Meeting the Needs of the Two-Headed Consumer

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A two-headed consumer strolls around today’s grocery stores, confusing producers and retailers. One day a consumer searches out food products that are local, organic and welfare-friendly. The next, that same consumer chooses food items that are affordable.

The challenge? This two-headed consumer doesn’t behave the same way all the time.

It’s puzzling to both farmers and food companies and is causing a huge shift in what retailers buy from farmers.

“Suddenly big is bad and food companies are really struggling with that new paradigm,” says Aidan Connolly, chief executive officer of Cainthus and president of AgriTech Capital. “Before now, being big was good. You used to gain credibility by being associated with big brands.”

But that’s no longer true. Food companies are trying to guess what consumers are looking for, tick more boxes and answer more questions.

Have you heard of consumers being described as prosumers?

“Prosumers are consumers who actively become involved with the design, production and delivery of the goods and services they consume, leveraging the power of social media to become vocal advocates for products and brands,” Connolly says. “What they choose to consume reflects their values, aspirations and beliefs. From a food company’s perspective, it means prosumers increasingly shape, and even control, the message and drive demand – not the manufacturer.”

For example, in Australia, farmers are advertising eggs based on the water footprint of the egg (this chicken used less water than its competitor).

“You’re seeing questioning of farm practices like never before,” Connolly says. “On a global scale, that’s being reflected in what farmers are choosing to do.”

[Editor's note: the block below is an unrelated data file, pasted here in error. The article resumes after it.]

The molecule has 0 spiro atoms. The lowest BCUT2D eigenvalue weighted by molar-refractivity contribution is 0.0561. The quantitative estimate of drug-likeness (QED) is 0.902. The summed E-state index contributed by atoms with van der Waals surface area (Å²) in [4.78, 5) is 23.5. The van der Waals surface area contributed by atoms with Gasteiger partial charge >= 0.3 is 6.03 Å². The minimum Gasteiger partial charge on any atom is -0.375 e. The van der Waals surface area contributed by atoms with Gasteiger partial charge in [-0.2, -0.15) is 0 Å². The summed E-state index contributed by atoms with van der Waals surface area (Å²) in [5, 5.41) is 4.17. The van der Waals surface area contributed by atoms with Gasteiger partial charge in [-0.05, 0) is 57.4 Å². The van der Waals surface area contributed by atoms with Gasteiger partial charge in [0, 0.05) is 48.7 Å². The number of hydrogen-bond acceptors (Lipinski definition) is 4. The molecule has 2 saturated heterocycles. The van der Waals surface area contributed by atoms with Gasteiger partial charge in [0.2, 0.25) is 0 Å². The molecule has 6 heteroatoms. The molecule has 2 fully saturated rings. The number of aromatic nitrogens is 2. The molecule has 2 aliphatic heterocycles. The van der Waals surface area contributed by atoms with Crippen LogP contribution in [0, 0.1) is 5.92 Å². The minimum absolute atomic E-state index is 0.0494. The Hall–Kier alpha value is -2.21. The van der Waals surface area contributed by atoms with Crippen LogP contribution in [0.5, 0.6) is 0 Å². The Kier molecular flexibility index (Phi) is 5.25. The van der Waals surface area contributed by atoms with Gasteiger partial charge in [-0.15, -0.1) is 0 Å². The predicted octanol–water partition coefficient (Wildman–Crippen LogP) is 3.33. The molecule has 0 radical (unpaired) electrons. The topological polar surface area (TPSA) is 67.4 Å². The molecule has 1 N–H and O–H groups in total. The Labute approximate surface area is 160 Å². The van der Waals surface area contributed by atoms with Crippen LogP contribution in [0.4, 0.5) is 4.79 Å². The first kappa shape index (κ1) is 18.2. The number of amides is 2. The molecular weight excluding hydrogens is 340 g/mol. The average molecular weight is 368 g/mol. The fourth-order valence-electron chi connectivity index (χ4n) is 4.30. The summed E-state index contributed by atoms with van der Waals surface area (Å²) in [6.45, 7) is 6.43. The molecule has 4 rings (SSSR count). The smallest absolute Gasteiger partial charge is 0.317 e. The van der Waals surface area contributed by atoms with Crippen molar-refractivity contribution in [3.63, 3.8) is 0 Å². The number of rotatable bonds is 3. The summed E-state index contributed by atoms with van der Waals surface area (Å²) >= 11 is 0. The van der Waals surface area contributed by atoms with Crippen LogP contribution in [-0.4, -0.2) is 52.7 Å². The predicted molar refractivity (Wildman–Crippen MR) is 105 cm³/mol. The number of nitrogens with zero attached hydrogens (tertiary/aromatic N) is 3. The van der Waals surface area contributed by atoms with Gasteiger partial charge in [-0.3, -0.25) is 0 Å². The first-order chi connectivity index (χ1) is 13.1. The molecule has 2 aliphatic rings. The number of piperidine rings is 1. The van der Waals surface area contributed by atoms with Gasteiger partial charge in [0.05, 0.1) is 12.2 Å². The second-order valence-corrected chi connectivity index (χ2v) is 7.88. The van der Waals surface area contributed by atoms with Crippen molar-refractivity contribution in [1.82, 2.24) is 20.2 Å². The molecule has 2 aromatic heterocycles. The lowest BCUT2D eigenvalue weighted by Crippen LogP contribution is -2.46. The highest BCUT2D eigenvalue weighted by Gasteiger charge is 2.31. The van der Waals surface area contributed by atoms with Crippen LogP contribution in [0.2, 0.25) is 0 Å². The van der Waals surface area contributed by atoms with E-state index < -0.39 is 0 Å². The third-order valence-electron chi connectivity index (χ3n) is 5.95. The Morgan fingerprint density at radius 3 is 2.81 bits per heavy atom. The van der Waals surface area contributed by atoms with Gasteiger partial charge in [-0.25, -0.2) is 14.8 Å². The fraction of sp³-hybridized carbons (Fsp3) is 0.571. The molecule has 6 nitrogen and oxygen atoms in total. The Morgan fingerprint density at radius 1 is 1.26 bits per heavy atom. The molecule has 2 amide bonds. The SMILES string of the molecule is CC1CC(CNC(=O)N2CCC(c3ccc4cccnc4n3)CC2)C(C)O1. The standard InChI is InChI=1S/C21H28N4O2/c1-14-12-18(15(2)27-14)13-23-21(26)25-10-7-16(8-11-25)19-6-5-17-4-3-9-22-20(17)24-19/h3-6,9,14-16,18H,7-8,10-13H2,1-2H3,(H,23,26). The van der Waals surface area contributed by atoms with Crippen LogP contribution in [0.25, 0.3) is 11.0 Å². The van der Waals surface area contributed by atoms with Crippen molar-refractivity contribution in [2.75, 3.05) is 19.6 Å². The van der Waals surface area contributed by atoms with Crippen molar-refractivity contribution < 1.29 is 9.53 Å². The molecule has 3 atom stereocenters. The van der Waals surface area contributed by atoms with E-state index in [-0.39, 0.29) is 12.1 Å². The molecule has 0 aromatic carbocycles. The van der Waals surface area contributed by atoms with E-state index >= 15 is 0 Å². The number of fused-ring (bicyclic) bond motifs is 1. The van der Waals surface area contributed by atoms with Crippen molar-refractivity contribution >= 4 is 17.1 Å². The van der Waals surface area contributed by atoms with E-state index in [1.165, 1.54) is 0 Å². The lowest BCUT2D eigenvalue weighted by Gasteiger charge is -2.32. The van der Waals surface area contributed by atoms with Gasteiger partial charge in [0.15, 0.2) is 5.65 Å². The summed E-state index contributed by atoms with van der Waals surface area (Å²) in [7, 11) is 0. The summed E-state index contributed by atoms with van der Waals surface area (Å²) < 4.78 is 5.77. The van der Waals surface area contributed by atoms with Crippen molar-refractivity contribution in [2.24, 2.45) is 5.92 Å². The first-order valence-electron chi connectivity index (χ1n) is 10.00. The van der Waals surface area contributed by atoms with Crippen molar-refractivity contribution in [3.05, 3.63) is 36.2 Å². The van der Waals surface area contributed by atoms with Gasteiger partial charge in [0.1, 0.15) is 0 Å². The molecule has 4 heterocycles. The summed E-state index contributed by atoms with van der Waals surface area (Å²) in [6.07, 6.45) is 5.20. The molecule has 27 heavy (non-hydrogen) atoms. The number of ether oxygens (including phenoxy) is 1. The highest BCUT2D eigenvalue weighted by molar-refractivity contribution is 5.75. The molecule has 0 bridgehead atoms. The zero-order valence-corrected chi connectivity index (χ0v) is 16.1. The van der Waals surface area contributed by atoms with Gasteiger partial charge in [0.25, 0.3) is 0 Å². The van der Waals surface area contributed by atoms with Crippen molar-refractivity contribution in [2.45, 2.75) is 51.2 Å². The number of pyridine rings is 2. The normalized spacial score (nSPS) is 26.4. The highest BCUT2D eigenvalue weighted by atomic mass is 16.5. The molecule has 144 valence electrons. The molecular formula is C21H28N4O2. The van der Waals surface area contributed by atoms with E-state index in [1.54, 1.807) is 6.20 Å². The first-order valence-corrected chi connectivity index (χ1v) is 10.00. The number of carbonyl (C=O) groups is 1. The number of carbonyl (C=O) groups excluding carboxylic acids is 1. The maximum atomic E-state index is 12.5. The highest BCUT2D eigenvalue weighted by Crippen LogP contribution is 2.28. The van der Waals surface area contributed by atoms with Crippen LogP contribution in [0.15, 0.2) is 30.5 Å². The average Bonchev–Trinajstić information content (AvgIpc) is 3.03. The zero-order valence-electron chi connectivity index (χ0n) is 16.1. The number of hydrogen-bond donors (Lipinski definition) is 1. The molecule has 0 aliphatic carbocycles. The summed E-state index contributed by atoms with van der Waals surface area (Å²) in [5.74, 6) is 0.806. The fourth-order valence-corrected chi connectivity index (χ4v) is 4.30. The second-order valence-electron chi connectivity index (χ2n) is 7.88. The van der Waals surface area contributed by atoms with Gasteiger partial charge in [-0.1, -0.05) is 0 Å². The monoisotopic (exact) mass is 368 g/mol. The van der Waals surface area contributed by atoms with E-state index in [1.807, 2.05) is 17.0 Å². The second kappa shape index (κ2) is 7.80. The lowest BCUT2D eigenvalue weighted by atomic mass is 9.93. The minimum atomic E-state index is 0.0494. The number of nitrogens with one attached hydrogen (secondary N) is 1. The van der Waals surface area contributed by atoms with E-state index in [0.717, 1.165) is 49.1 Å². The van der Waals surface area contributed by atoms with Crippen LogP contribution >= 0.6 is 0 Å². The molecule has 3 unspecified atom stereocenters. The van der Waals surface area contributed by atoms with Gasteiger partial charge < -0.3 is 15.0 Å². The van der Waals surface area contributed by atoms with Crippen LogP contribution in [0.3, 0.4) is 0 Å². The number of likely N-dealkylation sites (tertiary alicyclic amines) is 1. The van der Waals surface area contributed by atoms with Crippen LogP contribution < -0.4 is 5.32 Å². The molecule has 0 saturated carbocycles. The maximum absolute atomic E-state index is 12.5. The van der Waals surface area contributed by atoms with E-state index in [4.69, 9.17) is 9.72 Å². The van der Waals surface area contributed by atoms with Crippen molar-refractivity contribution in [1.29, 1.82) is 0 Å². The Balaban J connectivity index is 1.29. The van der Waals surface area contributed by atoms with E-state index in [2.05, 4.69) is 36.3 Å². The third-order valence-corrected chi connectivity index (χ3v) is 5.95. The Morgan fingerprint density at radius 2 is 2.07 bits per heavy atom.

Farmers in Europe, the United Kingdom and Ireland are under great pressure to know their carbon footprint and to demonstrate what practices they are engaged in to reduce it.

Where do the food companies fit in?

The consumer’s push for more sustainability in farming is forcing food companies to gather data they have never had to pay attention to before, says Emily Johannes, industry expert. It’s no longer just about cost, companies are looking at operational data and use.

“Companies must interact with their suppliers (first and foremost farmers),” she says. “Consumers want to know what’s going on at the farm. The greatest opportunity for environmental stewardship is for companies to manage that activity. A physical four-wall plant has its impact, but not like hundreds of farmers supplying product to that plant.”

Food companies can receive an unexpected benefit from this, Johannes adds. When consumers question how farmers do things, companies can step in and evaluate their farm suppliers’ practices and find answers while mitigating future challenges.

This push is also resulting in food companies adjusting their product assortments in conjunction with food retailer and foodservice company partners, says Justin Sherrard, global protein strategist for Rabobank’s Raboresearch Food and Agribusiness team.

Food companies are watching closely to where the consumer demand is growing, then determining quickly if there is an opportunity for the supply chain.

The challenge of feeding two billion more people remains — and food companies might have the biggest stake in this challenge, Connolly says. Imagination will be a big part of what happens next.

“I’m sure consumers will never go back to where they were before,” Connolly says. “It’s going to be a new model, probably something with tremendous fragmentation of the traditional brand model, customization of foods to what each individual prosumer/consumer wants.”

The global food system must be more sustainable. But Sherrard says it won’t be easy. He believes it will require the full supply chain to work together, including signals from the market.

 
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